Our waiter, Nathaniel, introduced himself with a monocle and accent, providing an overview of what absinthe is, and the rules of the Salon. He told us that absinthe is made out of 3 main ingredients - wormwood, anise and fennel - and dispelled any misconceptions we had about absinthe being a hallucinogenic.
Nathaniel explained that there is a 3 drink limit and that the first drink must be ordered from a selection of absinthe with lower alcohol proof (around 45% - the maximum on the menu was in the area of 70%). I selected the Lemercier, a French absinthe ($15.00 per glass), while CC ordered a Swiss absinthe, the Kubler (also $15.00 per glass).
Nathaniel returned with our respective bottles of absinthe and poured around a shot of absinthe into each glass. He explained that, at Absinthe Salon, they use the French ritual. This involves placing a perforated absinthe spoon on top of the glass, putting a cube of sugar on top, and dripping cold water on top of the sugar (which helps to develop the absinthe and balances out the bitterness of the wormwood). As the water drips into the absinthe, the absinthe beings to "louche", or turn cloudy. The taps are turned off once the glass is half full.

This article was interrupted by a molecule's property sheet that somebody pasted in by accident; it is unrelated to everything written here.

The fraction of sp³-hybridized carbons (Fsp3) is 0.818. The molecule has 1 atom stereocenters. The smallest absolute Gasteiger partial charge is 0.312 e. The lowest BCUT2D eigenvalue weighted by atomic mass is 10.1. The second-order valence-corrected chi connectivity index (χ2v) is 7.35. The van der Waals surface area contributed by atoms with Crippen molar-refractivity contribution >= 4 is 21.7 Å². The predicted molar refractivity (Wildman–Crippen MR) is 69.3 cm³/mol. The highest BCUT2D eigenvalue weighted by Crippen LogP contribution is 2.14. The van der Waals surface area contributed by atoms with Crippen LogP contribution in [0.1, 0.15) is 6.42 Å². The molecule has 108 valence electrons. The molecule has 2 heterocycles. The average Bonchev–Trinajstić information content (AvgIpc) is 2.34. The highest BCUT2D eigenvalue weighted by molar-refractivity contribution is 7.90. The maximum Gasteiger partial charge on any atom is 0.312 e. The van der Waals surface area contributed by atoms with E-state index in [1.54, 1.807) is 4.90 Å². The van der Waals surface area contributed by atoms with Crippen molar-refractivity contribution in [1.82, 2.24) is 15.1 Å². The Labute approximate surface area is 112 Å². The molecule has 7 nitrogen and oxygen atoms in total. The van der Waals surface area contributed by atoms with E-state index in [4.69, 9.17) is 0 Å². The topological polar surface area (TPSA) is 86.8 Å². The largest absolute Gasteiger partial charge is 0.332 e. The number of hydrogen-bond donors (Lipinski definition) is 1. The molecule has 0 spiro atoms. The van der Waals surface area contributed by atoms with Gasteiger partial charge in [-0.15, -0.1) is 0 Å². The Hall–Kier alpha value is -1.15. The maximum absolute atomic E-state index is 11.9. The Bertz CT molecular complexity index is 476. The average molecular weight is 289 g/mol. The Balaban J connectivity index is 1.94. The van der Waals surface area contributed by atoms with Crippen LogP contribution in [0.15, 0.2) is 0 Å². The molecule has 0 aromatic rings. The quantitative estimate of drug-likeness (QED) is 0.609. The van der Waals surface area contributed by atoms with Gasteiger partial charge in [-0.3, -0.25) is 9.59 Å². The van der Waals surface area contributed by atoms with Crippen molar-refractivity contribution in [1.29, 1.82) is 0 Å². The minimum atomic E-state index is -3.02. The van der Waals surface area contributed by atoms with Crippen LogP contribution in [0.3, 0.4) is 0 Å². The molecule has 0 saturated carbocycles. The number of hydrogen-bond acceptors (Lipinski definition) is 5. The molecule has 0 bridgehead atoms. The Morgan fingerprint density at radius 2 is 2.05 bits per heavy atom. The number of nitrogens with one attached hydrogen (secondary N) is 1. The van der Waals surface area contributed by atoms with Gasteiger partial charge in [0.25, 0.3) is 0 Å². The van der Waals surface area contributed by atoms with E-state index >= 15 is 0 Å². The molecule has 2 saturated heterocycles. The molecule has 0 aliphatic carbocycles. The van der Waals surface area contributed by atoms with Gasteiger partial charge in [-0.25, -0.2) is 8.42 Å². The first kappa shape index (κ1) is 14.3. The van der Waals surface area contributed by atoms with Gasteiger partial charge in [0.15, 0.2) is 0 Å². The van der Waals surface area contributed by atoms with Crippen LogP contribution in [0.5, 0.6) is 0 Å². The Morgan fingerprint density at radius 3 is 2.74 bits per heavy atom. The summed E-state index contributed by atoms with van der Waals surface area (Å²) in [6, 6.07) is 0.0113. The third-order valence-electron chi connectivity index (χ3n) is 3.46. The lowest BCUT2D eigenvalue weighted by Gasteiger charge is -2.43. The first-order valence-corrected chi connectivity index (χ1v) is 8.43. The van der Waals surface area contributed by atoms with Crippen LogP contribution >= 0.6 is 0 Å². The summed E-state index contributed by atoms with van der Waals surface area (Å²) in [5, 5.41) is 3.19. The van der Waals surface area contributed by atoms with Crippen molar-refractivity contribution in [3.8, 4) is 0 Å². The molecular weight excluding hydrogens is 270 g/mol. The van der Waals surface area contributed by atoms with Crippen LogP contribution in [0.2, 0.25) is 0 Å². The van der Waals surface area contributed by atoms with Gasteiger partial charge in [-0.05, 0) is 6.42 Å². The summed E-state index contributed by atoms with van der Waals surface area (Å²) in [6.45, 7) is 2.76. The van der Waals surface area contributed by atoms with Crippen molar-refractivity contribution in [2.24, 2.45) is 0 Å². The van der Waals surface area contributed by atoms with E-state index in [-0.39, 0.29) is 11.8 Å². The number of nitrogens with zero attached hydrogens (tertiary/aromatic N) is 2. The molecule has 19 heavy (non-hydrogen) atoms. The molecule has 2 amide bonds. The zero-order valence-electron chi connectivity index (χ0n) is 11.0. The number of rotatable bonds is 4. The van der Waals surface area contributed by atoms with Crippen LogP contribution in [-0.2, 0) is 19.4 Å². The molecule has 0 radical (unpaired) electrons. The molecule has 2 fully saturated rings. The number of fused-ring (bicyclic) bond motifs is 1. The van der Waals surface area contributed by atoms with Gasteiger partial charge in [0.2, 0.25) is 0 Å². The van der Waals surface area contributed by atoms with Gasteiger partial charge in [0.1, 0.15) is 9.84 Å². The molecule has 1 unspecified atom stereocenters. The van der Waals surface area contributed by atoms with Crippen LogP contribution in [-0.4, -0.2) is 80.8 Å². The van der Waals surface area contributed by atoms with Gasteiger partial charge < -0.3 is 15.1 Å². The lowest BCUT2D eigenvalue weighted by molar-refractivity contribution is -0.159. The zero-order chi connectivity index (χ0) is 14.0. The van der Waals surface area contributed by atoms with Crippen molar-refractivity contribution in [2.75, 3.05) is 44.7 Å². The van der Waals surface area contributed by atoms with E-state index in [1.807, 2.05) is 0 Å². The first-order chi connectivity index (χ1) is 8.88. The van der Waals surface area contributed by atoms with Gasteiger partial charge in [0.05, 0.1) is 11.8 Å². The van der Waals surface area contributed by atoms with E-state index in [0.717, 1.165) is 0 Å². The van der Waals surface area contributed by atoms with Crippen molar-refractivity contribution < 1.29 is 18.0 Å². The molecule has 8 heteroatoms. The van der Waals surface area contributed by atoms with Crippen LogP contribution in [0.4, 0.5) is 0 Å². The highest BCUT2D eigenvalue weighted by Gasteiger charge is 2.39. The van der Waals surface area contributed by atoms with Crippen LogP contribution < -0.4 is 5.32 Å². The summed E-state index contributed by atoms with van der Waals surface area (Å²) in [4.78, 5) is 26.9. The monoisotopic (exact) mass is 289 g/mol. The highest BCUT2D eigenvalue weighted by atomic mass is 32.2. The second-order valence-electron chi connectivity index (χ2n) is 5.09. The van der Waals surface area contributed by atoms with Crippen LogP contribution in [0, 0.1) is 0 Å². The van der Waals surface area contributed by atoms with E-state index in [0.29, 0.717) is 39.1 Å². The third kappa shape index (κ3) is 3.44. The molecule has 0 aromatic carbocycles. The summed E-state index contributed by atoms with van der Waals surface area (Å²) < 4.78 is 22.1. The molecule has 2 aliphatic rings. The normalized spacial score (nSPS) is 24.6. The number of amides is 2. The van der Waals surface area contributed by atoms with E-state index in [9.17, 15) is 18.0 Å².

|Ice and water was added|
Absinthe in general has a strong liquorice flavour, although the Lemercier was a lot lighter (and possibly less developed) than the Kubler in both scent and taste. The sugar becomes a little too overpowering towards the end, so CC finished off the little I had left in my glass :) The strength of the liquorice flavour and high alcohol content makes it necessary to nurse the drink slowly over an hour to an hour-and-a-half.
|A sugar cube is seated on top of the glass|
We were lucky that we had the place to ourselves for a while, as it prolonged the immersive experience - and it is indeed an experience. We shall be back!